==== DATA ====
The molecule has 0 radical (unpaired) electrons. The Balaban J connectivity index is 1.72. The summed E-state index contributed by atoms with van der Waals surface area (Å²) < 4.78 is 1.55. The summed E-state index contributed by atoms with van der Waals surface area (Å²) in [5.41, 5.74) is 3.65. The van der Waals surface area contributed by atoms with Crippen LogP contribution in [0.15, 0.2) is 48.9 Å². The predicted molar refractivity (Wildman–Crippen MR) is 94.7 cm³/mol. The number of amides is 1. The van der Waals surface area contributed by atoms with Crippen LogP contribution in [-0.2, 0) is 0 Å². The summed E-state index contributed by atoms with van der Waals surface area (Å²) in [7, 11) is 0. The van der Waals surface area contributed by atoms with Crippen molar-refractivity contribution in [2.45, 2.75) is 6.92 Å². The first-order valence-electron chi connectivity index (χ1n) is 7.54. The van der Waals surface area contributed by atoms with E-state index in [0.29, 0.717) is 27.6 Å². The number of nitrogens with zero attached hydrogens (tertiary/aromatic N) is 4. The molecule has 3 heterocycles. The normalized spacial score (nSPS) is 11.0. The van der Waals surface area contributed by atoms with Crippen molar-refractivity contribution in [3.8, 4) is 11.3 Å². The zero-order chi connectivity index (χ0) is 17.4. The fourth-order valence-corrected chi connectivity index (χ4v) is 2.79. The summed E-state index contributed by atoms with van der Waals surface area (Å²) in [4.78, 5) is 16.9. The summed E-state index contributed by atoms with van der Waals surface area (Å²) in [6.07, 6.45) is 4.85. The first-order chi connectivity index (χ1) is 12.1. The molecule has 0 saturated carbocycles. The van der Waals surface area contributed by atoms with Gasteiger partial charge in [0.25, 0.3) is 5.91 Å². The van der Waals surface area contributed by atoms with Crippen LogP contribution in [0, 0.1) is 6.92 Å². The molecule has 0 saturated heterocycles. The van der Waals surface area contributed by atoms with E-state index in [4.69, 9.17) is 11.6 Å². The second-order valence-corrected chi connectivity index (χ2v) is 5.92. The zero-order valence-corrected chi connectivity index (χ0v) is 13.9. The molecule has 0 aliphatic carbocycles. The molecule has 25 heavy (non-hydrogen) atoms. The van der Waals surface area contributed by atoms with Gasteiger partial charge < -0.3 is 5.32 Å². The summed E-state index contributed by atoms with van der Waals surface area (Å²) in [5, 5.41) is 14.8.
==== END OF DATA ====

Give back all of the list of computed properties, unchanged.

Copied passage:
The molecule has 0 radical (unpaired) electrons. The Balaban J connectivity index is 1.72. The summed E-state index contributed by atoms with van der Waals surface area (Å²) < 4.78 is 1.55. The summed E-state index contributed by atoms with van der Waals surface area (Å²) in [5.41, 5.74) is 3.65. The van der Waals surface area contributed by atoms with Crippen LogP contribution in [0.15, 0.2) is 48.9 Å². The predicted molar refractivity (Wildman–Crippen MR) is 94.7 cm³/mol. The number of amides is 1. The van der Waals surface area contributed by atoms with Crippen LogP contribution in [-0.2, 0) is 0 Å². The summed E-state index contributed by atoms with van der Waals surface area (Å²) in [7, 11) is 0. The van der Waals surface area contributed by atoms with Crippen molar-refractivity contribution in [2.45, 2.75) is 6.92 Å². The first-order valence-electron chi connectivity index (χ1n) is 7.54. The van der Waals surface area contributed by atoms with E-state index in [0.29, 0.717) is 27.6 Å². The number of nitrogens with zero attached hydrogens (tertiary/aromatic N) is 4. The molecule has 3 heterocycles. The normalized spacial score (nSPS) is 11.0. The van der Waals surface area contributed by atoms with Crippen molar-refractivity contribution in [3.8, 4) is 11.3 Å². The zero-order chi connectivity index (χ0) is 17.4. The fourth-order valence-corrected chi connectivity index (χ4v) is 2.79. The summed E-state index contributed by atoms with van der Waals surface area (Å²) in [4.78, 5) is 16.9. The summed E-state index contributed by atoms with van der Waals surface area (Å²) in [6.07, 6.45) is 4.85. The first-order chi connectivity index (χ1) is 12.1. The molecule has 0 saturated carbocycles. The van der Waals surface area contributed by atoms with Gasteiger partial charge in [0.25, 0.3) is 5.91 Å². The van der Waals surface area contributed by atoms with Crippen LogP contribution in [0, 0.1) is 6.92 Å². The molecule has 0 saturated heterocycles. The van der Waals surface area contributed by atoms with E-state index in [4.69, 9.17) is 11.6 Å². The second-order valence-corrected chi connectivity index (χ2v) is 5.92. The zero-order valence-corrected chi connectivity index (χ0v) is 13.9. The molecule has 0 aliphatic carbocycles. The molecule has 25 heavy (non-hydrogen) atoms. The van der Waals surface area contributed by atoms with Gasteiger partial charge < -0.3 is 5.32 Å². The summed E-state index contributed by atoms with van der Waals surface area (Å²) in [5, 5.41) is 14.8.